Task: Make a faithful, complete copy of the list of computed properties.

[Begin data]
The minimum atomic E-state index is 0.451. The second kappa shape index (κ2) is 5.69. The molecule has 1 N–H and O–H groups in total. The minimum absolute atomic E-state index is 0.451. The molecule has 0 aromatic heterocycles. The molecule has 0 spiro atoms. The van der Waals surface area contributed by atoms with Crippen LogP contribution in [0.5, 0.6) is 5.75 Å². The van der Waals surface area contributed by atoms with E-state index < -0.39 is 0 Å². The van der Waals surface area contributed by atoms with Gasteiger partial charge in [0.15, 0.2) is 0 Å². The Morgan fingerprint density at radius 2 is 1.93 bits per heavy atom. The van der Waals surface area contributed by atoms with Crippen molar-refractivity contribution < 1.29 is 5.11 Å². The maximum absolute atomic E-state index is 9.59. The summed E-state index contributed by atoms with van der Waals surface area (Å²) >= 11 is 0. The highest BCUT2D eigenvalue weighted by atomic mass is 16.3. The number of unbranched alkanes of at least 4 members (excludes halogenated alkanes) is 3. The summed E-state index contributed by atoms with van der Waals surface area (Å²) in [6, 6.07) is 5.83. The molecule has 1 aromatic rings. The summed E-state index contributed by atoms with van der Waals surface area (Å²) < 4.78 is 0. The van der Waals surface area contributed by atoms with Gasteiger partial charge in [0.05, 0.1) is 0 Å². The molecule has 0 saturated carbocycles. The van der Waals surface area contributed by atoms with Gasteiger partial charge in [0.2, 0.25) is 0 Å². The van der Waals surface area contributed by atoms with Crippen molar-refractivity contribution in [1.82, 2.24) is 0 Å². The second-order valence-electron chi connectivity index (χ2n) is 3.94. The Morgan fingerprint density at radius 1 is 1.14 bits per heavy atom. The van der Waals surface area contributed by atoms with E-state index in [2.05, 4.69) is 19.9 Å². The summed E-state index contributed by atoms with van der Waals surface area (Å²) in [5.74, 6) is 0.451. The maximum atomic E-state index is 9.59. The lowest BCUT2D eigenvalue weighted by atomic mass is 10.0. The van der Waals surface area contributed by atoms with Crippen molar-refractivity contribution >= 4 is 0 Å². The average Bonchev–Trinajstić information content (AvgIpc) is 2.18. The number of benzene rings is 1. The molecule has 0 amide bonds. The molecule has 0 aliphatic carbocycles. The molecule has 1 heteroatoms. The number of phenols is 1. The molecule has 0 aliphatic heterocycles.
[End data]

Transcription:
The minimum atomic E-state index is 0.451. The second kappa shape index (κ2) is 5.69. The molecule has 1 N–H and O–H groups in total. The minimum absolute atomic E-state index is 0.451. The molecule has 0 aromatic heterocycles. The molecule has 0 spiro atoms. The van der Waals surface area contributed by atoms with Crippen LogP contribution in [0.5, 0.6) is 5.75 Å². The van der Waals surface area contributed by atoms with E-state index < -0.39 is 0 Å². The van der Waals surface area contributed by atoms with Gasteiger partial charge in [0.15, 0.2) is 0 Å². The Morgan fingerprint density at radius 2 is 1.93 bits per heavy atom. The van der Waals surface area contributed by atoms with Crippen molar-refractivity contribution < 1.29 is 5.11 Å². The maximum absolute atomic E-state index is 9.59. The summed E-state index contributed by atoms with van der Waals surface area (Å²) >= 11 is 0. The highest BCUT2D eigenvalue weighted by atomic mass is 16.3. The number of unbranched alkanes of at least 4 members (excludes halogenated alkanes) is 3. The summed E-state index contributed by atoms with van der Waals surface area (Å²) in [6, 6.07) is 5.83. The molecule has 1 aromatic rings. The summed E-state index contributed by atoms with van der Waals surface area (Å²) < 4.78 is 0. The van der Waals surface area contributed by atoms with Gasteiger partial charge in [0.05, 0.1) is 0 Å². The molecule has 0 saturated carbocycles. The van der Waals surface area contributed by atoms with Gasteiger partial charge in [0.2, 0.25) is 0 Å². The van der Waals surface area contributed by atoms with Crippen molar-refractivity contribution in [1.82, 2.24) is 0 Å². The second-order valence-electron chi connectivity index (χ2n) is 3.94. The Morgan fingerprint density at radius 1 is 1.14 bits per heavy atom. The van der Waals surface area contributed by atoms with E-state index in [2.05, 4.69) is 19.9 Å². The summed E-state index contributed by atoms with van der Waals surface area (Å²) in [5.74, 6) is 0.451. The maximum atomic E-state index is 9.59. The lowest BCUT2D eigenvalue weighted by atomic mass is 10.0. The van der Waals surface area contributed by atoms with Crippen molar-refractivity contribution >= 4 is 0 Å². The average Bonchev–Trinajstić information content (AvgIpc) is 2.18. The number of benzene rings is 1. The molecule has 0 amide bonds. The molecule has 0 aliphatic carbocycles. The molecule has 1 heteroatoms. The number of phenols is 1. The molecule has 0 aliphatic heterocycles.